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Studies in Early Modern English Literature: Studies in Early Modern English Literature

About the Series

The series focuses on literary writing of the seventeenth and eighteenth centuries. Its objectives are to examine the individuals, trends, and channels of influence of the period between the Renaissance and the rise of Romanticism. During this period the English novel was invented, poetry began to tackle its unsteady relationship with non-literary discourse, and post-Shakespearean drama reinvented itself. Alongside studies of established figures, the series aims to include books on important but lesser-known writers and those who are acknowledged as significant but given slight attention: typically, William Cartwright, James Shirley, John Denham, Edmund Waller, Isaac Watts, Matthew Prior, William D. Avenant, Mark Akenside and John Dyer. Also of particular interest are studies of the development of literary criticism in this period, monographs which deal with the conditions and practicalities of writing including the practices of the publishing trade and financial and social circumstances of writing as a profession and books which give special attention to the relationship between literature and other arts and discourses. Monographs on a variety of writers and topics will be accepted; authors are invited to combine the best traditions of detailed research with astute critical analysis. The use of contemporary theoretical approaches will be acceptable, but every book will be founded primarily upon historical, biographical and textual scholarship.

7 Series Titles

Per Page

Johnson's Critical Presence Image, History, Judgment

Johnson's Critical Presence: Image, History, Judgment

1st Edition

By Philip Smallwood
January 28, 2004

Samuel Johnson remains one of the most frequently discussed and cited of the eighteenth-century critics; but historians of criticism have invariably interpreted his work within conventions that have allowed for little evaluative commerce between the needs of the critical present and the voices of ...

English Travel Narratives in the Eighteenth Century Exploring Genres

English Travel Narratives in the Eighteenth Century: Exploring Genres

1st Edition

By Jean Viviès
November 10, 2016

The eighteenth century, commonly described as the age of the novel, is also the golden age of travel narratives. In this English edition of Le Récit de voyage en Angleterre au XVIIIe siècle, the genre of the travel narrative receives a treatment based on its development in close relationship with ...

Enlightenment and Romance in James Macpherson’s The Poems of Ossian Myth, Genre and Cultural Change

Enlightenment and Romance in James Macpherson’s The Poems of Ossian: Myth, Genre and Cultural Change

1st Edition

By Dafydd Moore
November 28, 2003

This study examines the relationship between Enlightenment and romance through the work of James Macpherson and in particular his The Poems of Ossian. By re-reading Macpherson's work in ways not restricted by the sterile and by now largely settled debates over authenticity, Moore establishes ...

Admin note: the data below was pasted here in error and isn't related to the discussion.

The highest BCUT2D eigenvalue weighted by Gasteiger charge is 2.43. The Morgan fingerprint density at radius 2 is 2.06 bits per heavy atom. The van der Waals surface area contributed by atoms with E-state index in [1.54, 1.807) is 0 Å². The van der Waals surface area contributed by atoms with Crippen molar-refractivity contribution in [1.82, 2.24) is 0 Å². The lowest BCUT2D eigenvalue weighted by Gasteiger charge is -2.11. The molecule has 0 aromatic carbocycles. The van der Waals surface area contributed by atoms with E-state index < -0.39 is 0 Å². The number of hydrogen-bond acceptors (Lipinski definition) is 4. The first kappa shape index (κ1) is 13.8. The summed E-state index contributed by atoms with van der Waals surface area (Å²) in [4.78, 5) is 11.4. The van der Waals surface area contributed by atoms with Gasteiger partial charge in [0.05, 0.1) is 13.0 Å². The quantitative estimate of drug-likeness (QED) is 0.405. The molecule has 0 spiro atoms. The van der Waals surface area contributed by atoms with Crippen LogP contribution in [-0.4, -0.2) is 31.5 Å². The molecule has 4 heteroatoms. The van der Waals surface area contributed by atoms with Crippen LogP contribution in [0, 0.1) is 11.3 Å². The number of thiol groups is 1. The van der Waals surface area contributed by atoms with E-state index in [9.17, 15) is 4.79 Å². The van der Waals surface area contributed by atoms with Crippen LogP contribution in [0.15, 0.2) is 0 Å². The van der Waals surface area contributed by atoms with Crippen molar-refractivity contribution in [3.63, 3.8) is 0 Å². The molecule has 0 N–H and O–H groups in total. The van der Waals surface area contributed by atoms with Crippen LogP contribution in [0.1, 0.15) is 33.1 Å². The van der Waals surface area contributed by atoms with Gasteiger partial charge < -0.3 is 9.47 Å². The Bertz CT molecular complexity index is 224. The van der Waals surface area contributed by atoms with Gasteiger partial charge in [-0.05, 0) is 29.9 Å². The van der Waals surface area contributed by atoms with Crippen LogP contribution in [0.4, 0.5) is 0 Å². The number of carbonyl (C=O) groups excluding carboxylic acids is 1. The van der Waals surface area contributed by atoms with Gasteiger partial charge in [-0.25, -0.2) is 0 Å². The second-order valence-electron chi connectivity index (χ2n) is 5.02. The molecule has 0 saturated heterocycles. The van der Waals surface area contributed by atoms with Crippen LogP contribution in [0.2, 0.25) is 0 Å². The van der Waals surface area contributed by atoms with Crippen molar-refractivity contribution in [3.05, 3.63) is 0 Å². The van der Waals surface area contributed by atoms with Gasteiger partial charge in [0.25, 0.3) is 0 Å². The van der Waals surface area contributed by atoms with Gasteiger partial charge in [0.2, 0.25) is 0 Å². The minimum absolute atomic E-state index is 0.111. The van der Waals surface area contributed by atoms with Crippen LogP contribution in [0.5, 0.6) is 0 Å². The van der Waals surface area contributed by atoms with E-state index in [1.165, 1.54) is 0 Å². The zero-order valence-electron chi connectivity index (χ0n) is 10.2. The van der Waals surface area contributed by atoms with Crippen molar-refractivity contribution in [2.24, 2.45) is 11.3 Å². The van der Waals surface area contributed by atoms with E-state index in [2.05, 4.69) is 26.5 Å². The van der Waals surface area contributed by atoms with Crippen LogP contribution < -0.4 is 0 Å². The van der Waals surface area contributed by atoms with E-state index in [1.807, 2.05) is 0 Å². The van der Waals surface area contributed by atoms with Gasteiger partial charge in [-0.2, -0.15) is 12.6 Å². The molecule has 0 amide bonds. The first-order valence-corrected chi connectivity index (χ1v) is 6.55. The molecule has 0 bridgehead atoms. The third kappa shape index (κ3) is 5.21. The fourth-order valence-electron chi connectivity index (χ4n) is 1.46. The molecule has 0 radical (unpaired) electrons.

Mock-Heroic from Butler to Cowper An English Genre and Discourse

Mock-Heroic from Butler to Cowper: An English Genre and Discourse

1st Edition

By Richard Terry
March 18, 2005

Mock-heroic is the exemplary genre of the English Augustan era: it is one of the few genres that the Augustans invented themselves, and it stands in a symbolic relation to a culture still reverential of the grandeurs of the classical past and uneasy about its ability to emulate them. Mock-Heroic ...

Sterne’s Whimsical Theatres of Language Orality, Gesture, Literacy

Sterne’s Whimsical Theatres of Language: Orality, Gesture, Literacy

1st Edition

By Alexis Tadié
March 27, 2003

This study addresses the intricate links between oral culture and literate culture in the eighteenth century. Tadié traces how perceptions and representations of language move from a dominance of the spoken work to a dominance of the written word; and this is echoed in the order of the five ...

The Discourse of Sovereignty, Hobbes to Fielding The State of Nature and the Nature of the State

The Discourse of Sovereignty, Hobbes to Fielding: The State of Nature and the Nature of the State

1st Edition

By Stuart Sim, David Walker
April 28, 2003

In this new study the authors examine a range of theories about the state of nature in seventeenth- and eighteenth-century England, considering the contribution they made to the period's discourse on sovereignty and their impact on literary activity. Texts examined include Leviathan, Oceana, ...

Thomas Durfey and Restoration Drama The Work of a Forgotten Writer

Thomas Durfey and Restoration Drama: The Work of a Forgotten Writer

1st Edition

By John McVeagh
November 17, 2000

Though once a favourite of no fewer than four English monarchs, Restoration playwright Thomas Durfey has long been neglected by scholars. In his own day he had a lowly reputation in the world of polite letters - before his death his plays had more or less ceased to be produced; his 'serious' poems...

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